Gayle A Sulike, PhD, a medical sociologist and 2008 Fellow of the National Endowment for the Humanities for her work on breast cancer culture, is the author of Pink Ribbon Blues: How Breast Cancer Culture Undermines Women's Health (Oxford University Press, 2011). Each chapter is followed by pages of footnotes for this carefully researched book that points out the dark side behind the pink ribbon. It is not a cheerful picture, nor a completely hopeful one, as very little true progress has been made in the battle against breast cancer, for all the fanfare of pink products, awareness, and the popularity of "the cause."
Certainly, every woman should read about how mammograms could actually fail women and, in some case, cause harm and should be aware of the risk/benefit ratio, the costs, and the questionable motives of some who benefit. "Screening mammography is largely responsible for the ever-increasing diagnoses of stage 0 breast cancers, the types that are not technically breast cancers at all." (p.183). Such results stack the deck for the claim that early detection saves lives when the lives "saved" were never in danger in the first place. In addition to false positives, mammograms can yield false negatives, meaning that the cancer that is there will not be detected. Generally, they are more effective at detection in women over 50 than younger women. In an article that appeared in 2009, "Chief medical officer of the American Cancer Society Dr. Otis Brawley said: 'I'm admitting that American medicine has overpromised when it comes to screening. The advantages to screening have been exaggerated" (p. 20).
Sulike also examines the mythology of the "she-ro" who must rise above her suffering according to the script tied with a pink ribbon. She also touches on "pinkwashing" as a serious problem that gets in the way of true progress. Infantalization of women results from a culture that considers it appropriate to offer teddy bears and Barbie dolls dressed in pink to those afflicted with cancer to show you care. Pink, of course, is the color strongly associated with little girls. Would men be treated the same way? Of course, some of this is based on feminist analysis, and reader may just find her take on the significance of Power Puff Girls debatable. But it is, certainly, an intriguing argument.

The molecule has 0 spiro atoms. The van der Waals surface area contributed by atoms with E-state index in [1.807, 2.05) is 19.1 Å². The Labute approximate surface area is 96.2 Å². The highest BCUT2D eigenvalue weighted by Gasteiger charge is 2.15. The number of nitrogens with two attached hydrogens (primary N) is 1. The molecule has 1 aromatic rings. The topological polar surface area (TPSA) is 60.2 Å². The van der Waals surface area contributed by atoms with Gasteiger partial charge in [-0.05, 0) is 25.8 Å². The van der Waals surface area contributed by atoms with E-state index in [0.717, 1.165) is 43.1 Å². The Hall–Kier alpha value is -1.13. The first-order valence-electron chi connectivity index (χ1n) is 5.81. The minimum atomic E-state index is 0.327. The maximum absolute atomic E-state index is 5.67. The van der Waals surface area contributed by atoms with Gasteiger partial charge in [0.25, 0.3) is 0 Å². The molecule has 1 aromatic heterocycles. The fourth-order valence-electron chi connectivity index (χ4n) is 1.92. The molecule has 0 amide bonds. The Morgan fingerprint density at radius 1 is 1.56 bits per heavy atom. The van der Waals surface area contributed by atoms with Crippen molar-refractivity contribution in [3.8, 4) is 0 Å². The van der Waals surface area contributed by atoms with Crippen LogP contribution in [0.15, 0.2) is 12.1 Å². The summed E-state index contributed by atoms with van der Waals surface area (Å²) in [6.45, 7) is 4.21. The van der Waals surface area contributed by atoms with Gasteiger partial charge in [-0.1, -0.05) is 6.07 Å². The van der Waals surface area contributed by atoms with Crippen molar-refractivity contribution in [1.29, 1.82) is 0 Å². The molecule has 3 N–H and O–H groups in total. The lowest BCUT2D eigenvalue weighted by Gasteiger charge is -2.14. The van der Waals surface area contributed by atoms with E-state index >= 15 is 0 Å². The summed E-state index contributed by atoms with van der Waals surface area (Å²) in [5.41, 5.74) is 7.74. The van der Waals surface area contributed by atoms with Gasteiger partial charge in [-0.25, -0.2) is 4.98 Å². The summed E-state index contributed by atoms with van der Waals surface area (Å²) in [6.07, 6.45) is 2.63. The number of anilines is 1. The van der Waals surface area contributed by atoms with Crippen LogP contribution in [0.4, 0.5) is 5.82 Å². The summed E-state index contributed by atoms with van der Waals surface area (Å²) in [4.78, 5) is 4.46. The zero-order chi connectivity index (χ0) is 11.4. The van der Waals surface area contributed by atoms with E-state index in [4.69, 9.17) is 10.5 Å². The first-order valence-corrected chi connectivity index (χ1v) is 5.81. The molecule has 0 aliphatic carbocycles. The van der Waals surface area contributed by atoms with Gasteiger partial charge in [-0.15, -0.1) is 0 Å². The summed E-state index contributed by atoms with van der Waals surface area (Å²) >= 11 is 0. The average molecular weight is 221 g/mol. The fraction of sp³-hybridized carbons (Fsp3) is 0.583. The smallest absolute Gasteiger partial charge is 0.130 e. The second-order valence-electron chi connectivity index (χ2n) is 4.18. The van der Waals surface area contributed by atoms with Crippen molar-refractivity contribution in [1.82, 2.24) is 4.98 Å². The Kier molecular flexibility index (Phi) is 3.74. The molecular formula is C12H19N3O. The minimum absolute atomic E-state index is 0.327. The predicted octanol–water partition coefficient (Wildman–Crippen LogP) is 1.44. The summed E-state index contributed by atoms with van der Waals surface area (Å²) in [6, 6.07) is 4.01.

Her main points are encapsulated both at the beginning and the conclusion of the book. On p. 374 she says: "Pink ribbon symbolism not only distract the public from the harsh realities of breast cancer and the actions that would be necessary to move toward its eradication, it also produces a feel-good culture in which the idea that breast cancer is a good cause translates to a belief that supporting it is a good thing that will always lead to good outcomes. The pink ribbon effect demonizes and isolates those who do not happily accept all of the pink goodness the culture has to offer."
The only weak part of the book is that she does not really build a substantial case for what would work to truly make a difference. Is it even possible to eradicate breast cancer? She does say that certain chemicals used by companies are linked to breast cancer, but I'm not quite clear on if she would say that the solution lies there. There are always contributing factors, but so many health conditions do prop up unexpectedly with no known cause. Nevertheless, the book is worth reading for its wealth of information and for its infusion of some healthy skepticism. It's good to think before going pink or joining up with anything just because it is popular and seems to be going for a good cause.
I also wrote about pink ribbon marketing last year in
The organization Breast Cancer Action launched Think Before You Pink in 2002 to serve as a watchdog over the pink movement. It calls for action to combat "pinkwashing": the practice of allying with the cause through pink promotions on the very products that contain ingredients linked to cancer. Barbara Brenner, executive director of Breast Cancer Action, states, "Shoppers need to know how much of their money is really going to breast cancer and what's in these products." By drawing the public's attention to the hypocrisy of these companies, Think Before You Pink has succeeded in pressuring Avon to change the formulation of some cosmetics and in getting Yoplait yogurt to go rBGH-free.
For some further reading on this approach, available online, see